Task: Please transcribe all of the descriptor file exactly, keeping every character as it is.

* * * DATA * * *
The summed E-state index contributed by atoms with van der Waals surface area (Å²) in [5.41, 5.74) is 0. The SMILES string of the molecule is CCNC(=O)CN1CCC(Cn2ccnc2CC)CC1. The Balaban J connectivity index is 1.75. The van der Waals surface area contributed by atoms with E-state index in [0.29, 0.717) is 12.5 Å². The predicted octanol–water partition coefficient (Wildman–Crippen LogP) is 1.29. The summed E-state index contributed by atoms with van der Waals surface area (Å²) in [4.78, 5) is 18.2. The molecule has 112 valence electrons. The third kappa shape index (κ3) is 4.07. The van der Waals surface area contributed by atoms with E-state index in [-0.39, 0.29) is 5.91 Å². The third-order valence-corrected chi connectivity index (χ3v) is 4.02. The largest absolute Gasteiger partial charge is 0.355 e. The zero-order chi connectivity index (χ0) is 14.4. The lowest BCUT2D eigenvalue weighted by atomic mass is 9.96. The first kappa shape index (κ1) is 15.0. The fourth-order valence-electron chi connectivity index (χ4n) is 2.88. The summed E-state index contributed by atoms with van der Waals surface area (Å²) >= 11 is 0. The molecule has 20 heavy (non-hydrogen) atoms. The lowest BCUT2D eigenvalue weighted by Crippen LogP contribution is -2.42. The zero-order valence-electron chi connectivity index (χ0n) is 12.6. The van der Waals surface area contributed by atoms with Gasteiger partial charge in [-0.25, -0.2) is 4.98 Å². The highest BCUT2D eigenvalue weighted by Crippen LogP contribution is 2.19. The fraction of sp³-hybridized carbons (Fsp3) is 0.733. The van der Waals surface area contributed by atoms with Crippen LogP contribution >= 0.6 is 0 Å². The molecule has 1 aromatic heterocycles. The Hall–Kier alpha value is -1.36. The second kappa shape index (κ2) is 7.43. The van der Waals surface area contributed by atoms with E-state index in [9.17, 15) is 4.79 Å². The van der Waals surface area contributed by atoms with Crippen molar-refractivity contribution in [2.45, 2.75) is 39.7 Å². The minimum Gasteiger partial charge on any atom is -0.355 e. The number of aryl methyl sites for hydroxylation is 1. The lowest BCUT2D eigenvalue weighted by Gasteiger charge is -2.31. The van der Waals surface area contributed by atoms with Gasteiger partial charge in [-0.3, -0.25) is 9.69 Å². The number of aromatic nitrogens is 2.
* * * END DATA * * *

The summed E-state index contributed by atoms with van der Waals surface area (Å²) in [5.41, 5.74) is 0. The SMILES string of the molecule is CCNC(=O)CN1CCC(Cn2ccnc2CC)CC1. The Balaban J connectivity index is 1.75. The van der Waals surface area contributed by atoms with E-state index in [0.29, 0.717) is 12.5 Å². The predicted octanol–water partition coefficient (Wildman–Crippen LogP) is 1.29. The summed E-state index contributed by atoms with van der Waals surface area (Å²) in [4.78, 5) is 18.2. The molecule has 112 valence electrons. The third kappa shape index (κ3) is 4.07. The van der Waals surface area contributed by atoms with E-state index in [-0.39, 0.29) is 5.91 Å². The third-order valence-corrected chi connectivity index (χ3v) is 4.02. The largest absolute Gasteiger partial charge is 0.355 e. The zero-order chi connectivity index (χ0) is 14.4. The lowest BCUT2D eigenvalue weighted by atomic mass is 9.96. The first kappa shape index (κ1) is 15.0. The fourth-order valence-electron chi connectivity index (χ4n) is 2.88. The summed E-state index contributed by atoms with van der Waals surface area (Å²) >= 11 is 0. The molecule has 20 heavy (non-hydrogen) atoms. The lowest BCUT2D eigenvalue weighted by Crippen LogP contribution is -2.42. The zero-order valence-electron chi connectivity index (χ0n) is 12.6. The van der Waals surface area contributed by atoms with Gasteiger partial charge in [-0.25, -0.2) is 4.98 Å². The highest BCUT2D eigenvalue weighted by Crippen LogP contribution is 2.19. The fraction of sp³-hybridized carbons (Fsp3) is 0.733. The van der Waals surface area contributed by atoms with Crippen LogP contribution >= 0.6 is 0 Å². The molecule has 1 aromatic heterocycles. The Hall–Kier alpha value is -1.36. The second kappa shape index (κ2) is 7.43. The van der Waals surface area contributed by atoms with E-state index in [9.17, 15) is 4.79 Å². The van der Waals surface area contributed by atoms with Crippen molar-refractivity contribution in [2.45, 2.75) is 39.7 Å². The minimum Gasteiger partial charge on any atom is -0.355 e. The number of aryl methyl sites for hydroxylation is 1. The lowest BCUT2D eigenvalue weighted by Gasteiger charge is -2.31. The van der Waals surface area contributed by atoms with Gasteiger partial charge in [-0.3, -0.25) is 9.69 Å². The number of aromatic nitrogens is 2.